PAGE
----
Archive for the 'Collectible Stuffs' Category

Guess What Quiz No.2

I’ve not seen this for a very long time. Though it is still available now, but it was commonly used in the 60s or maybe still in the 70s. Do you know what is this for? What’s inside? I think Peter, Philip or Chun See may know the answer.


Yes, it’s a Shaving Kit. You can see the contents inside:

Here is the Razor Blade;

In fact such shaving kit is very good for travelling. It even has a small mirror inside. Like what the guys have said, the blade is really super sharp!

Additional Photos;

Photo 1:



Photo 2 :

Photo 3 :


Big Brother Big 大哥大

How many of us still have such a ‘Big Brother Big 大哥大’ at home? Sigh…I don’t have one at all…. I’m referring to the first generation of those mobile phone – big bulky type. Later toy makers made water bottles mobile phones lookalike for children to mimmic.

Talking about such ‘Big Brother Big’ mobile phone users, probably because of the size of the phone, they were usually held on the hands and ‘displayed’ on the tables when the users were seated down.

Above Photo : Relatives ‘displayed’ their Big Brother Big mobile phones on the dining table during my wedding dinner on 19  Dec 1992.

Above Photo : A lady reporter from the Chinese media holding a ‘Big Brother Big’ mobile phone in 1992.

Take a look at how this man used the ‘Big Brother Big’ mobile;

Don’t you find the long antenna troublesome?

Such bulky mobile phones were popular during the 80s and 90s; and mainly from Motorola.

Do you still remember what brand and model is your first mobile phone? I don’t remember the brand and model, but I do recalled that the phone advertisement on TV showing it floats on a leaf. Do you know that brand for this ad?

That was my first mobile phone in 1991 or 1992 when I was working for a US MNC as a Product Manager. The phone was fully paid by the company then and of course the monthly bill too. Too bad the phone was returned back to the company when I left them. In 1991 or 1992, I do remembered that my boss was using the popular Motorola Micro Tac phone;

In fact, in the early 90s most Big Brother Big mobile phones were slowing fading off from the scene. The smaller version of mobile phones like the Micro Tac was surfacing then.

If I were to keep all my handphones since day 1, I really don’t know how many will there be? But it was easier to trade-in used handphones in the past, so I didn’t keep most of them. Below are only some of those that I have left;

My Hero

No no, I’m not talking about that HEROES TV series on Monday! It’s my old HERO brand fountain pen. Sad to say many students nowadays don’t use fountain pen or may not even know/seen one too!

I started using HERO fountain pen since Secondary school, think around Sec.1 or 2. Sometimes I got my fountain pen leaking, so my shirt pocket may be stained. The worst case was the ink bottle cap was not tighten properly thus my whole school bag was filled with the blue ink!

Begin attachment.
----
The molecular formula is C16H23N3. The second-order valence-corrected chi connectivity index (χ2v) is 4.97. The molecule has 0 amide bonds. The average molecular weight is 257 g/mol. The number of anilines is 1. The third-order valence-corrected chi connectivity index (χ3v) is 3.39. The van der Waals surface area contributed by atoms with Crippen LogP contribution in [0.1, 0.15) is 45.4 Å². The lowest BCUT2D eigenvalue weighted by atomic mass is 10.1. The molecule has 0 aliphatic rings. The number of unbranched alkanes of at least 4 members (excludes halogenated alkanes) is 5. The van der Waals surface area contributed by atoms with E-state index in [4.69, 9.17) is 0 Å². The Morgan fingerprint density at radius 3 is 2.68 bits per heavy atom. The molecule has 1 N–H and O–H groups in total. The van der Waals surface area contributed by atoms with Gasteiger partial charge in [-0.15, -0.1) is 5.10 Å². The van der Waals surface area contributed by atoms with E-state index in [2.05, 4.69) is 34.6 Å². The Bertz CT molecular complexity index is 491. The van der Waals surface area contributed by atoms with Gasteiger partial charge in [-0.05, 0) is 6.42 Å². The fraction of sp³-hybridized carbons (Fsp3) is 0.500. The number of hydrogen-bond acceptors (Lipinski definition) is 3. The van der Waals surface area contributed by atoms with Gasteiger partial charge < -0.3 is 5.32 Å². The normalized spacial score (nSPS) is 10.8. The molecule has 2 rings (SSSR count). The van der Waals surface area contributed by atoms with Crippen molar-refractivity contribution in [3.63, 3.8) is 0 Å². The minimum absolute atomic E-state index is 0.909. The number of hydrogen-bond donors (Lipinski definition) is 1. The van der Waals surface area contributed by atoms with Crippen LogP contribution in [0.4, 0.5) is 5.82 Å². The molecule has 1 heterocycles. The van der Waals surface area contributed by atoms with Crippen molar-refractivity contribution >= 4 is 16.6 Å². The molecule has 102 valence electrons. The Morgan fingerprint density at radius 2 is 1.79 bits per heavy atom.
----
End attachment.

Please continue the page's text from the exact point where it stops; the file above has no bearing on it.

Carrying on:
The HERO 336 Fountain Pen;

This is probably the most common fountain pen found here. It was released in 1968. The fountain pen probably costs about S$1.20 (I think)? This HERO pen resembles that of PARKER 51 (American brand).

The iridium nib tip was very tough and we like to use it as a dart. I can use it as a flying dart on the class table or chair. It’s fun playing with it, anyway, what other things can we played with at that time…

For those that have used the Hero fountain pen before, their refill system is probably most memorable;

Above photos credit : Chinapenking

When comes to refilling the pen, sometimes there will be a spill and we need those white blotting paper. Oh my son my not even seen one yet haha. Of course the other item that comes to mind when refilling is the ink bottle;

As seen on the packaging, this HERO brand ink and fountain pen was manufactured in Shanghai, China.

See the Chinese Tradmark below;

The side view of the box;

And the unique cap with the HERO embossed on it;

I wonder if I can still find this old HERO fountain pen at Sungei Road…

Memories From My Old Ang Pao

Maybe most will just clear their contents (money) and throw away the packets (ang pao). But for me, new or used, I will keep them (same as my mother). We keep the ang pao in albums, and boxes.

Here are some old ang pao that will bring back some fond memories;

At one glance, they don’t seem that old right? OK but before that, let me show you one very very old ang pao type that I’ve received when I was a few years old in the 60s;

Well the above seems like those used in funeral. But it was this type of ang pao that I received in the 60s and the amount usually like 2 5cents or 2 10cents. Close relatives usually gave more than distant ones. Some said certain dialects group gave more, I’m not too sure about that.

Some establishments still exit but some don’t in the following;


This above was from Motorola. Many will remembered that Motorola is the brand that our 1st pager and handphone was. But now, there are so many brands to choose from for handphones.


The younger generation may not know about this Oriental Emporium Holdings Group. They probably had more outlets (25 I think) than NTUC Fairprice then in the 70s or 80s. But one by one, they started to close down. Most town centres will have at least one Oriental Emporium like the one at Bedok Town Centre, now occupied by NTUC Fairprice.


Maybe the ladies will know of this boutique shop Pisces. One of the outlets was located along Orchard Road just outside the Plaza Singapura (along the same side as McDonald House). Think these Pisces outlets are no longer around, am I right?


For those interest rate hunters, Tat Lee Bank was probably one will go for in the past. Too bad, it had merged with Keppel Bank to become Keppel Tat Lee.


It was an old ang pao envelope from NTUC Fairprice. Of course they are still around though the new logo already replaced the old logo above. The name NTUC was removed from the new logo (I think) and only Fairprice is used.


It was so popular back then that SAFE (SAF Enterprise) branched into Travel business for the SAF personnel. I remembered I had even booked a tour to Taiwan and the price was so low that one need to be balloted. I was lucky then haha.

You may read about SAFE Trave here:

SAFE Travel